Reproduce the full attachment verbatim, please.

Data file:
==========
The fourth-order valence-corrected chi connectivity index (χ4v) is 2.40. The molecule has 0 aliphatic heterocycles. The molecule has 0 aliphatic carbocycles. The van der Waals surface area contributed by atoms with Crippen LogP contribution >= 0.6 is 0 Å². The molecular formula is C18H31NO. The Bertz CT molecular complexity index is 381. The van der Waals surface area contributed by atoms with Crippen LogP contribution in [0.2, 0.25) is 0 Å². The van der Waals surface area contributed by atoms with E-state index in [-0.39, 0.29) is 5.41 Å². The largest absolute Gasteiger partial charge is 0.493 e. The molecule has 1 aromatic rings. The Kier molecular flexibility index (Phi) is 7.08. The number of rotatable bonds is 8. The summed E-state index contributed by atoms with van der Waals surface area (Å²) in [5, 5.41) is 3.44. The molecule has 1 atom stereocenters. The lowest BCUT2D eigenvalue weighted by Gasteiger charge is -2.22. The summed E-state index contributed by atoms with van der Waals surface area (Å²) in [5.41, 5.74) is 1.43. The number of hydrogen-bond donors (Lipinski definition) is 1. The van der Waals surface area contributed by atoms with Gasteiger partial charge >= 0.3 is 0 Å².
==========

The fourth-order valence-corrected chi connectivity index (χ4v) is 2.40. The molecule has 0 aliphatic heterocycles. The molecule has 0 aliphatic carbocycles. The van der Waals surface area contributed by atoms with Crippen LogP contribution >= 0.6 is 0 Å². The molecular formula is C18H31NO. The Bertz CT molecular complexity index is 381. The van der Waals surface area contributed by atoms with Crippen LogP contribution in [0.2, 0.25) is 0 Å². The van der Waals surface area contributed by atoms with E-state index in [-0.39, 0.29) is 5.41 Å². The largest absolute Gasteiger partial charge is 0.493 e. The molecule has 1 aromatic rings. The Kier molecular flexibility index (Phi) is 7.08. The number of rotatable bonds is 8. The summed E-state index contributed by atoms with van der Waals surface area (Å²) in [5, 5.41) is 3.44. The molecule has 1 atom stereocenters. The lowest BCUT2D eigenvalue weighted by Gasteiger charge is -2.22. The summed E-state index contributed by atoms with van der Waals surface area (Å²) in [5.41, 5.74) is 1.43. The number of hydrogen-bond donors (Lipinski definition) is 1. The van der Waals surface area contributed by atoms with Gasteiger partial charge >= 0.3 is 0 Å².